Amid record checkouts, Library looks to boost book budget

Published on September 19, 2022

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What it does: Boosts the purchasing budget for the first time in seven years.

What’s the benefit to taxpayers? Expands the addition of books, eBooks and resources available to the public.

What’s the budget proposal: Increase of $771,920 in purchasing budget to expand the Library’s collection.
What’s next: The City Council is slated to consider approval of the 2023 budget on Sept. 27.


It’s been seven years since the budget to buy more reading material at the Fort Worth Public Library has increased.

In that time, four new libraries have opened and a global pandemic encouraged readers to turn to libraries for a variety of free resources. To serve Fort Worth’s growing population, the Library offers job training resources, take-home enrichment kits for all ages, musical instruments for checkout and more. And there have been no fees charged to users since October 2019.

“I would say to someone who has not visited the Fort Worth Public Library in a while – there is so much offered to you besides books,” said Fort Worth resident Barbara Williams. She cited public computers, genealogy resources and the annual Mayor’s Summer Reading Challenge as just a few of the Library’s offerings.

“Each community needs a center, a place that offers help, resources, entertainment and a feeling of being safe. That should be every city’s library.”

Record checkouts reflect Library’s popularity

For some, the Library’s digital resources are a part of their daily routine that is just as valuable as visiting a physical location. This proved true during the height of the COVID-19 pandemic, but also applies today.

“I'm a huge reader and don't get to stop by a physical branch as often as I'd like, but I use the Libby app daily,” said Alexandria Reyes, another Fort Worth resident and Library user. “It's nice to be able to get a new book at any time for free, and I read so much more than I probably would without it.”

There is also a social component to the Library for Reyes, who has joined a monthly book club.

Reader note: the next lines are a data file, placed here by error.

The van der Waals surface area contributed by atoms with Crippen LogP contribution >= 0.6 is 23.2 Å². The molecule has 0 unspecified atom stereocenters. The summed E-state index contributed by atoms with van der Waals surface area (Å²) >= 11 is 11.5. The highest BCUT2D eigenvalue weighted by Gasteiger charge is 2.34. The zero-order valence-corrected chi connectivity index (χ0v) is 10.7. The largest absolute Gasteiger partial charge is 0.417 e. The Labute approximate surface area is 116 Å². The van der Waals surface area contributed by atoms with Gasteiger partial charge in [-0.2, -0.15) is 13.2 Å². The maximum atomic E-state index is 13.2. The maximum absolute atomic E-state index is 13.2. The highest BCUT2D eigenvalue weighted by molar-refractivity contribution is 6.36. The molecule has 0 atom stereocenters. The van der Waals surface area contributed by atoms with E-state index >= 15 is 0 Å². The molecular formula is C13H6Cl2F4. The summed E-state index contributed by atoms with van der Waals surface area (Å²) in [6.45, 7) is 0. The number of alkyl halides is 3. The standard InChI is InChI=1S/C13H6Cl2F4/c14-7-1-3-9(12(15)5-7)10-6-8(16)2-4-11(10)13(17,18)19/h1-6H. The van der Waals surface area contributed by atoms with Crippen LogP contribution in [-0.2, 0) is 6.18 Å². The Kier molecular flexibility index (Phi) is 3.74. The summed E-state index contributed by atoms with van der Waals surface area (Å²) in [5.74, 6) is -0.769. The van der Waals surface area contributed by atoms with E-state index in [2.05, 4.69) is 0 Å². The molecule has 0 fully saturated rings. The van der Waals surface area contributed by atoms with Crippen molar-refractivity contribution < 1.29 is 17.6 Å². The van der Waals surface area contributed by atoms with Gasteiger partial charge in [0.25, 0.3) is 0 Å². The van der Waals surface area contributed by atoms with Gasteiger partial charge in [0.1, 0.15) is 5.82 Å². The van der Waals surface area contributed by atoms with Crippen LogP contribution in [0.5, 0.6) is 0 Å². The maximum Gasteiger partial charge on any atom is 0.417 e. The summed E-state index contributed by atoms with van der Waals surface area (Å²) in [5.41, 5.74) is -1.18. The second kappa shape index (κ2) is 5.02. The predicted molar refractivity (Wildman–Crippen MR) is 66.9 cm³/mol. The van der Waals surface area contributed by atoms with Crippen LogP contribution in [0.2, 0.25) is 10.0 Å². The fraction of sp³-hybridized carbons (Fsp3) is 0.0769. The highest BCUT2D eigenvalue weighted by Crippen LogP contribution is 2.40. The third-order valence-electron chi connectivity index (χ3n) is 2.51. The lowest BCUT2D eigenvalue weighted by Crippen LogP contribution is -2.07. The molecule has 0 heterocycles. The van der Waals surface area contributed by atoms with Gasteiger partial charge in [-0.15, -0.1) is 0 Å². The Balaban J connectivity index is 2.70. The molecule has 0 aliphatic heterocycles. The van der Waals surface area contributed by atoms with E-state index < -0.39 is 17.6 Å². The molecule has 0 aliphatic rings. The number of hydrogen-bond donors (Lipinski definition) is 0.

In the proposed 2023 budget, the Library’s purchasing for physical and digital materials is boosted by $771,920 to accommodate trending increase in use. In fiscal year 2021, the Library saw 1 million checkouts of digital resources such as eBooks for the first time. That record has been broken in 2022, with already more than 1 million digital checkouts as of July. Check out of all library items as of July is more than 2.9 million.

“The Fort Worth Public Library strives to be an open and welcoming place for everyone, and our residents are telling us that they love what we are offering,” said Library Director Manya Shorr. “We are thankful to be able to add even more items to the collection.”

The Library’s total proposed budget represents 2.8% of the City’s General Fund.

More library developments

There are other big changes in the works for the Library.

In far southwest Fort Worth, a new 18,000-square-foot library is taking shape at McCart Avenue and Risinger Road and is expected to open in 2023. Construction of the $9.6 million facility is funded through the City’s 2018 bond program. The Library’s staffing budget will increase by $504,737 to fund the 14 additional positions needed to operate the new library.

Another new library in far north Fort Worth was approved by voters as a part of the 2022 bond program.

The Central Library at 500 W. Third St. in downtown is being sold as part of a larger City plan to operate more efficiently. Officials are working to locate another permanent space for the Central Library downtown.

The Library’s archives and genealogy/local history services is moving to the former Seminary South Branch Library location, 501 E. Bolt St., to operate the Fort Worth History Center and will open Saturday Oct. 22. The move will make those resources more accessible, and also add dedicated programming space for history-related events.

Learn more about the Library.


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Photo: New physical and digital materials are coming to Library locations, thanks to increased spending that reflects an upward trend in use.



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